CRMC is also accepting donations of personal protective equipment, such as N95 masks, gowns, face shields and gloves.

Health official tells schools to plan for longer closures

1:33 p.m.

Gov. Mark Gordon and state Health Officer Dr. Alexia Harrist's order only closes schools through April 3, but educators in Natrona County should plan for a shutdown longer than that, county Health Officer Dr. Mark Dowell said at Wednesday night's school board meeting.

"If you want my gut feeling based on the numbers that are going up right now, I can't see — and this is just one opinion, please, I'm just trying to help — I can't see us in a month necessarily being able to go back to school," Dowell, an infectious disease physician, said via teleconference. "I can't see it. But I don't know that for a fact."

Orr stresses need for agricultural stores

12:28 p.m.

Cheyenne Mayor Marian Orr in a news release Thursday emphasized that it is important for local agricultural stores to remain open. The announcement came "in response to criticism of local agricultural retail stores remaining open during this time."

"Local farmers and ranchers utilize these specific retailers for equipment and supplies not available elsewhere," the news release said. "In these challenging and unprecedented times, access to these resources are needed for the viability of our food supply and the sustained health and well-being of our community."

Orr did encourage the stores to do what they can to limit the spread of COVID-19 while in operation, however.

Hospital offers tips on interpreting symptoms

12:22 p.m.

Memorial Hospital of Converse County has put together a chart to help people feeling ill determine whether they are likely to be suffering from COVID-19 or another ailment like the flu or a common cold:

Symptom chart

County doesn't suspect community spread

11:54 a.m.

The Natrona County Emergency Operations Center Joint Information Center says it doesn't suspect community spread has been a factor in the growing number of cases here.

All six cases in the county, including the new cases announced Wednesday night, can be tracked back to two groups of positive origin, the center said.

"Community spread has been described by the Centers for Disease Control (CDC) as meaning people have been infected with the virus in an area, including some who are not sure how or where they became infected," an announcement said. "... This is evidence that social distancing is working. By tracing all new positives back to an identified positive source it provides clear evidence that by restricting events, business and other measures we are flattening the curve in Natrona County. We appreciate the public’s help in these efforts and encourage them to stay the course until these restrictions have been lifted."

Additionally, the center said it believed the increase in numbers, both in Natrona Coutny and Wyoming, are "largely due to an increase in testing."

Four new cases

9:42 a.m.

Four additional cases were confirmed Thursday morning by the Wyoming Department of Health, including Johnson County's first. The others were in Laramie County (two) and Teton County.

Twelve of the state's 53 coronavirus patients have fully recovered, according to the health department.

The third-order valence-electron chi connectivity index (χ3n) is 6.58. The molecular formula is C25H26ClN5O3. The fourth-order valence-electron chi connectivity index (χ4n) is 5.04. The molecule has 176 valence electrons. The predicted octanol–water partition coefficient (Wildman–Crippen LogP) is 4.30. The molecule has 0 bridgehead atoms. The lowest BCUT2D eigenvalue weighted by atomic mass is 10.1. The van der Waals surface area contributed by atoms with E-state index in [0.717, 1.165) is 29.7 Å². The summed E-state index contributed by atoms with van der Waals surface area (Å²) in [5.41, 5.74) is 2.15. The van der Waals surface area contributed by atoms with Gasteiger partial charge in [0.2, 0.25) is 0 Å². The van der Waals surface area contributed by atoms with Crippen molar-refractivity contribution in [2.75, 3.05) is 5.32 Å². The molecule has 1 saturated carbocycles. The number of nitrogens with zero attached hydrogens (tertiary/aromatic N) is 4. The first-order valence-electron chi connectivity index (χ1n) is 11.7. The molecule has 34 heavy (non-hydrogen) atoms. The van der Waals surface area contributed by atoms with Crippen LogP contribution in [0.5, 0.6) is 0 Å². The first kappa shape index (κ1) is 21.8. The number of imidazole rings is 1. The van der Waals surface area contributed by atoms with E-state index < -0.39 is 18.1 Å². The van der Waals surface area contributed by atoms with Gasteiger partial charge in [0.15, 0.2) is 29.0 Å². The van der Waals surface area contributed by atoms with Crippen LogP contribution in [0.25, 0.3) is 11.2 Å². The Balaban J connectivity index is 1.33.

United Way starts relief fund

9:21 a.m.

The United Way of Natrona County has started the Natrona County COVID-19 Community Relief Fund, with Jonah Bank as its first donor.

The fund will provide emergency assistance to individuals and families in need as a direct result of COVID-19 or loss of resources as result of closures caused by the pandemic.

Support will include the most immediate needs, such as food and food supplies, personal products (diapers, hand soap, toilet paper, etc.), prescription and medical supplies, as well as mortgage, rent and utility payments.

Jonah Bank has pledged $10,000 to the fund and is encouraging other community leaders to follow suit.

Yellowstone prepares for eventual opening

9 a.m.

Despite announcing this week it is closed to visitors until further notice, Yellowstone National Park is still preparing for its opening — whenever that may be.

The park was supposed to begin opening gradually on April 17.

Because of the park closure, visitors are being turned away at the only route that’s open year-round — the North Entrance at Gardiner, Montana.

“We do have the gate staffed,” Superintendent Cam Sholly said. “In the first day … it’s been fairly light traffic.”

Residents of the Montana towns of Cooke City and Silver Gate, at the opposite end of the road through the park’s North Entrance, along with people doing business in those communities are being allowed to pass through the gate.

No stay-at-home orders in Laramie County

8:43 a.m.

Laramie County clarified in a news release Thursday that the county has not ordered a lockdown or stay-at-home order, calling the announcement "an effort to halt confusion."

Nearby Larimer County in northern Colorado did issue such an order Wednesday.

"Due to the similar spelling and proximity of these two counties, we wanted to reiterate that message to our Laramie County residents," the announcement said.

Nonetheless, Gov. Mark Gordon has urged Wyomingites to stay home whenever possible.

Have a question about coronavirus that you want answered? Send us an email at editors@trib.com.

You can find all of our daily rundowns here.

Coronavirus in Wyoming: A look at the first week